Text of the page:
When consumers around the country started getting letters from a company that they had never heard of, inviting them to participate in clinical trials for medical conditions that they hadn’t disclosed to many or didn’t even have, the alarms started to sound, quietly at first but with increasing urgency. Were doctors, hospitals, or other providers breaching medical privacy laws? Had there been a serious but unpublicized leak or unwelcome disclosure of patient data?
Kudos to the information site Buzzfeed for digging in and finding out how Acurian Health, a firm with an address in a rural county outside of Philadelphia, exploits state-of-the-art Internet marketing and data-mining techniques to learn, in creepy fashion, about Americans and their illnesses.
It does this by buying marketing information that a range of companies collect on customers, some of it volunteered and others extracted from data points like zip codes, purchasing patterns, and available demographics: Do you live in an upscale or modest neighborhood? Are you and your neighbors most likely to be highly educated professionals or blue-collar laborers?
Acurian is abetted by Walgreeens. The giant drug store chain, relying on a legal exemption that customers sign allowing for medical research, sends customers Acurian clinical trial recruitment mailings, based on the marketer’s understanding of their possible medical conditions and drugs they have been prescribed and ordered at Walgreens.
Acurian also mines data it gathers from web sites it creates, ostensibly with basic information on diseases and conditions. It tracks user searches, harvests email addresses they may volunteer, and may combine what it learns with other proprietary data the company holds to learn identities and determine viewers’ illnesses.
Buzzfeed points out that Acurian isn’t pushing clinical trials because of their potential value in improving medicine and medical care via appropriate, carefully monitored, fully disclosed, evidence based research. Clinical trials play a major role in medical advances.
Acurian makes big money from its work, for which Big Pharma pays millions of dollars. Drug makers, in late stages of product testing, need qualified, rigorously screened, and sometimes hard to find human subjects. Big Pharma’s also a voracious consumer of all manner of data on patients and their sicknesses, which drug makers might target with new or existing products.
Critics say that Acurian, while it may follow the letter of the law, not only fails to be clear and transparent about its business and practices, it also pushes boundaries in its dealing with highly private and personal health information.
Yes, the company may be able to ferret out your illnesses, but is it right? Do you want your postal carrier or nosy neighbors to see you’re getting its mailings and assume you have a condition? You may have heard of an illness while watching a TV show. But do you want others to think you have a disease just because you went online to learn about it, stumbling on to an Acurian site bristling with computer tracking “cookies?” With many clinical trials run with late-stage patients, will their families and loved ones be subjected to unneeded anguish if they see them get unsolicited pitch letters from Acurian?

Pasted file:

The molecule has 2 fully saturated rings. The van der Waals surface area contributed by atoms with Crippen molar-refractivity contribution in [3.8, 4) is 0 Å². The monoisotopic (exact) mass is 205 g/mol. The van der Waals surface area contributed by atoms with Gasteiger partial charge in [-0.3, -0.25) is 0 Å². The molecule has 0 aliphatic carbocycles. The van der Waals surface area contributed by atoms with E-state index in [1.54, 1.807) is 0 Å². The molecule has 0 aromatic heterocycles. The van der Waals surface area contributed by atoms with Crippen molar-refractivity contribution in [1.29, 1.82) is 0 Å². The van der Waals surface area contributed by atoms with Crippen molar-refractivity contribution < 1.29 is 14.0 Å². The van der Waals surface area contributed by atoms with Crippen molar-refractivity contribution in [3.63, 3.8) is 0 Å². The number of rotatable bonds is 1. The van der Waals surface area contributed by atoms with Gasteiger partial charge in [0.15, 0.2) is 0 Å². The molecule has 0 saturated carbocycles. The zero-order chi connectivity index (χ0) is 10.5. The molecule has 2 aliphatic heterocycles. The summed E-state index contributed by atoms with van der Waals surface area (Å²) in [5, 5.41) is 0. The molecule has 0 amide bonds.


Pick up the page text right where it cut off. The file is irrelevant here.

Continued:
In my practice, I see the major harms that patients suffer while seeking medical services, and I know the value that clinical trials can provide not only to many who are sick and in need but also to improving medicine and medical care. At the same time, we can never allow drug makers or anyone else to treat real people as something akin to lab rats.
A critical way that patients protect themselves is through their fundamental right to informed consent, which applies in medical care. Informed consent expresses a concept at the core of any free society: Each person has a right to decide what to do with his or her own body, as long as he or she doesn’t hurt someone else. Doctors and medical scientists, though they may be more knowledgeable about some specialized topics, also are flawed human beings, and may not be as forthcoming as they should with patients about their care. They still must always provide patients the important facts so they can make intelligent decisions about what treatment to have and where to get them.
Postal and health regulators already are hearing an earful about Acurian, Buzzfeed reports. And I think that’s right. Clinical trials provide invaluable medical and scientific evidence that must be researched in clear, careful ways. We could damage a precious asset if we let data farmers turn a serious path of study into just a way to make a fast buck.